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US Lawmakers Challenge Ethiopia on Political Repression, Human Rights


A congressional hearing has examined the political and human rights situation in Ethiopia, as lawmakers challenged an Ethiopian diplomat over reports of continuing violations of human rights and press freedoms. Representatives of human rights groups, as well as Ethiopian dissidents, also testified.

Since last year's election, the Ethiopian government has faced allegations of widespread violations of human rights, as it cracked down on the country's political opposition and the media.

Republican Congressman Chris Smith, who chairs the House Africa Subcommittee, says a window of opportunity for democracy in Ethiopia closed, and urges stronger action by the United States.

"The current situation calls for more than small steps, taken slowly," said Chris Smith. "If a crisis in Ethiopia is to be averted, and they are already in crisis, reforms investigations and trials must proceed with all deliberate speed."

Barbara Lee is a Democrat on the committee:

"The use of excessive force, the killing of students and innocent civilians by the Ethiopian security forces is totally unacceptable, and the elections that took place, of course, left a lot to be desired," said Barbara Lee. "With the gross human rights violations now and the lack of democracy, I think the U.S. government needs to rev up [intensify] its actions."

While acknowledging what he called shortcomings, Fesseha Tessema, Chargé d'Affaires at the Ethiopian embassy in Washington, rejects descriptions of his country's internal situation as "troubled".

He blamed political unrest in Ethiopia on what he calls hard core elements and irresponsible groups, while denying allegations the government tortured dissidents.

"They are ensured access to legal counsel and are able to communicate with their families," said Fesseha Tessema. "My government respects the due process of law and wants to see justice satisfied in every way, in every one of the cases that resulted from the violent action of the past few months. We firmly believe the true measure of democracy is its dispensation of justice. Hence we urge everyone to let the judicial process take its course."

That did not do much to persuade lawmakers, who vowed to pursue investigations of the overall human rights situation, as well as specific cases.

Democratic Congressman Donald Payne is particularly concerned about the Ethiopian government's crackdown on the media.

"They [the government] control the radio, they control television, most major media outlets, although there is a small private press active in Addis [Ababa], over the past several years dozens of journalists and editors have been incarcerated by the government or left the country," said Donald Payne.

Diplomatic pressure contributed to a recent Ethiopian court decision to drop treason charges against 18 people, including five Ethiopian journalists working with the Voice of America, and another radio journalist being tried in absentia.

Donald Yamamoto, Deputy Assistant Secretary of State for African Affairs, says Washington believes about 111 political prisoners remain in jail, adding the United States is following their situation closely:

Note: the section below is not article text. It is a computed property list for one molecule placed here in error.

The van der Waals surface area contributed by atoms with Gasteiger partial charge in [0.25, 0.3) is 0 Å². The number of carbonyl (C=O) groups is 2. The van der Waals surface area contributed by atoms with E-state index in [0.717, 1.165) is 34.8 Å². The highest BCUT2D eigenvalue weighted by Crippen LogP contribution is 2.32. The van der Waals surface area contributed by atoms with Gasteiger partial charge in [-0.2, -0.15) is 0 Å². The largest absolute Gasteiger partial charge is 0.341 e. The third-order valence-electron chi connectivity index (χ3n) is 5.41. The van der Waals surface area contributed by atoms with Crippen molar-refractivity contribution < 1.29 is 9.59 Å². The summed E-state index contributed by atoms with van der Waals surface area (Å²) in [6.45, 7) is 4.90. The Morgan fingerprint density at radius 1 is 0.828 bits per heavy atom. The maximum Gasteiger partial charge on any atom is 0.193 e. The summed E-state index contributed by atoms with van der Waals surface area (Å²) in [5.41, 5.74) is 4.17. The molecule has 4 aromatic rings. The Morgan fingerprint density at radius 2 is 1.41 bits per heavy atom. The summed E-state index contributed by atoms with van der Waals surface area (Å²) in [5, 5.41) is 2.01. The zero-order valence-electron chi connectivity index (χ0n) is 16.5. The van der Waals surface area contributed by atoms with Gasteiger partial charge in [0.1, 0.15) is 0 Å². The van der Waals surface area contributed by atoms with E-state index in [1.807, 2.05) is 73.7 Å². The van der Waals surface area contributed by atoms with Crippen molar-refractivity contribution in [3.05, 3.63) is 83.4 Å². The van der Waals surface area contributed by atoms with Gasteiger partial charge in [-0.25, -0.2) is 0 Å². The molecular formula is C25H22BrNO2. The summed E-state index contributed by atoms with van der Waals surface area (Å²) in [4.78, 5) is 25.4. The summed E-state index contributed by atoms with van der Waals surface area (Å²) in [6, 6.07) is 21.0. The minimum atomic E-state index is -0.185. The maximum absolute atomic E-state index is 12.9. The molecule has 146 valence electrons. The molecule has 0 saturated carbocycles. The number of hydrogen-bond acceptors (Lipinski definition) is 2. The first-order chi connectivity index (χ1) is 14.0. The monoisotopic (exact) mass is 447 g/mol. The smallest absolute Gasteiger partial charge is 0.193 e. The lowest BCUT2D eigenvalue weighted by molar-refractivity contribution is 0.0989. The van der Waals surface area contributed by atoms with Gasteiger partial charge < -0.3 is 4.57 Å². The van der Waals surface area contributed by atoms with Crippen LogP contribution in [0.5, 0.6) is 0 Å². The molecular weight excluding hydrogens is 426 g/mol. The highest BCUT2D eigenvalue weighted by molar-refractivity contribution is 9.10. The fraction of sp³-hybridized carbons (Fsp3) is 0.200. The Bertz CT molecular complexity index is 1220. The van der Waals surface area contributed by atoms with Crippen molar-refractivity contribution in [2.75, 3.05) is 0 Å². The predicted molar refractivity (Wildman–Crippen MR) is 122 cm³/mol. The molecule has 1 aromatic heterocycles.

"The administration has called on the government to ensure fair, transparent and speedy trials for those who have been charged, release of those who have not been charged, and protection of human rights [and] health and safety of all detainees while remaining under detention," said Donald Yamamoto.

Yamamoto says the issue of political prisoners remains an obstacle in relations with the U.S., and adds Washington continues to urge the government and opposition to resolve their differences through dialogue.

Often emotional testimony by other witnesses stood in contrast to the picture painted earlier by the Ethiopian diplomat.

Andargachew Tsege represents the Coalition for Unity and Democracy:

"I believe it is both [a] moral and strategic imperative that American leaders demand [the] immediate release of all political prisoners without condition," said Andargachew Tsege.

Meqdes Mesfin is the daughter of Professor Mesfin Wolde Mariam, an academic who is among those jailed on charges including treason.

"It is now up to humanity to stand firmly on the side of the people and do its utmost in creating the conditions that would compel the unconditional and immediate release of prisoners of conscience that are paraded through the [Ethiopian] legal system," said Meqdes Mesfin. "To call for their supposedly fair and speedy trial is a travesty."

Lynn Fredricksson is Advocacy Director for Africa for Amnesty International.

"Though we welcome the recent release of 18 detainees, including five who worked with the Voice of America on March 22nd of this year, we do not believe that the Ethiopian judiciary should be allowed to quote, maintain its right to re-institute charges against them, unquote," said Lynn Fredricksson. "Amnesty International maintains that these parliamentarians, human rights defenders and journalists and possibly all of the accused are prisoners of conscience who have not used or advocated violence and should be released immediately and unconditionally."

Tuesday's hearing, which also touched on tensions between Ethiopia and Eritrea, came a week before legislation is advanced in the House of Representatives designed to step up pressure on the Ethiopian government.

The Ethiopian Consolidation Act would suspend joint U.S.-Ethiopia security activities, including those under a special counter-terrorism initiative, until the government demonstrates it is observing international human rights standards, investigating killings of civilian protesters last year, and releasing detainees or granting access by the Red Cross.

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